This article originally appeared in The Autism Advocate blog at PschologyToday.com
Getting a diagnosis – if indeed a child has an autism spectrum disorder (ASD) – as early as possible is important because research shows that early intervention is the best intervention. Yet, not all pediatricians recognize the early signs of a possible ASD.
Although diagnosis rates of autism are up, this does not mean that all doctors or medical professionals are aware of the different signs of autism in different types of babies and toddlers. A diagnosis is made by observing the behavioral characteristics in three areas : communication, social interactions, and imaginative play or thought. As there are no physical characteristics that are shared by those in the spectrum, and there is a wide range of abilities and disabilities – it is not always easy to identify.
The difficulty is that right now, there is no medical test that can be given to tell if a person has autism or not. Not all children with autism develop in the same way. For example, my son as a child, never reached his developmental milestones, had to have physical therapy to learn how to sit up on his own, crawl and walk. By age two, he only had two words. He would spin the same toy over and over if left to his own devices. He never reached out towards other children when in group situations. Another child I know who also has the label of autism hit all his developmental milestones as a baby, but never slept through the night, and had chronic diarrhea. Around 18 months he began to stop speaking, he began to line up toys over and over and no longer initiated social interaction with his parents or siblings . As a toddler, he was very active and had a hard time staying still for any amount of time.
Often it is the mom who has a concern, because her baby boy is not going through the developmental milestones at the usual pace, and so she will discuss it with the pediatrician. If the pediatrician is not very knowledgeable about autism, he may tell mom to wait a few months and come back, saying that boys don’t always develop as quickly as girls.
What ASD’s looks like at the different ages and different places on the spectrum is variable. Thus, choosing the right professional is important. For example, a baby may go through all the developmental milestones, but at around age 8 or 9 there may be concerns about how he is relating to other children his own age, or he may start having problems with the organizational aspects of the homework when projects over time are given has homework. This child may have Asperger’s Syndrome, which looks different than your typical classic autism (non-verbal, no social skills at all) which is apparent much earlier.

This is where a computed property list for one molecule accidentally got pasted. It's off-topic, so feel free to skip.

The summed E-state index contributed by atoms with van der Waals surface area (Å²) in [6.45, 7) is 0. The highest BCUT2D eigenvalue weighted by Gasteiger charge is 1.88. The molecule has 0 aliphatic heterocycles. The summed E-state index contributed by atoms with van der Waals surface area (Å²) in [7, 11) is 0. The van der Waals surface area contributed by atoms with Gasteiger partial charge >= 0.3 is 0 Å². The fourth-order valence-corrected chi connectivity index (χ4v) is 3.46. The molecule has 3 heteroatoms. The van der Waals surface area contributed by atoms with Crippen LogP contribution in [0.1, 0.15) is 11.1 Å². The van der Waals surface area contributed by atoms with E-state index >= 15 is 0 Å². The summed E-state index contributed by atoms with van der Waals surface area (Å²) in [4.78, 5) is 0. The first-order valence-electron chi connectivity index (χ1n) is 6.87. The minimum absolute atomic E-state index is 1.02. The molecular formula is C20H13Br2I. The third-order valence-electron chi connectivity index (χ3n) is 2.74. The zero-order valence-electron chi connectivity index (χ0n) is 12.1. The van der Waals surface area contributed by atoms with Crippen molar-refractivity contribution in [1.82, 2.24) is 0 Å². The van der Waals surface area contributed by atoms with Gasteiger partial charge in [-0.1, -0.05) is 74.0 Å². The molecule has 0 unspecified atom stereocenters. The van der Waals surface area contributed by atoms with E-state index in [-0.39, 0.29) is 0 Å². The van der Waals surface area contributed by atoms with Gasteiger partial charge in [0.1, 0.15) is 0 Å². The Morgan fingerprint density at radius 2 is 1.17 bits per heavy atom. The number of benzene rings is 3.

In the past many children, teens and adults with Asperger’s Syndrome (AS) were mis-diagnosed as having mental illnesses or learning disabilities, thus impeding there access to the information and strategies that would be most helpful to them. It is important when getting assessments for a child or teen for possible diagnosis of Asperger’s that the professional (usually a psychologist) observe the person in different environments as well as assess in an office. This is because a person with AS may very well recite the correct answers to questions of what to do in specific situations, but when it comes to the reality, they have not internalized the information to be able to apply it to themselves.
My advice : follow your instincts. If you are the parent, you know your baby or child best because you spend the most time with him or her. If you think there is something wrong, there probably is. The important thing is to find the right person who can tell you if your baby, child, or teen has an ASD. Remember, in all that you do, you are not alone. There are many people in your situation, looking for answers. Take the first step and see a professional who can help you.
If you are a parent wondering whether or not your baby is reaching his developmental milestones, there is a list of them on the First Signs website: http://www.firstsigns.org/healthydev/milestones.htm
Keep in mind that some children have regressive type autism – they develop in the usual way and then lose skills previously learned. Also, this checklist does not include the gastrointestinal challenges that many babies suffer from, so keep those in mind as well.
To find a professional familiar with autism diagnosis in your geographical area, contact other parents who have gone through the diagnostic process in your area. You can find them by contacting local autism organizations in your area:
Autism Society of America (ASA) – You can find a chapter by going to this page on their website:
Talk About Curing Autism Now (TACA): http://meetup.tacanow.org/
National Autism Association: http://www.nationalautismassociation.org/localchapter.php
If you think your baby or child has an ASD, it is important to seek the advice of a professional who is knowledgeable about the behavioral symptoms as well as the diagnostic criteria – and the sooner, the better.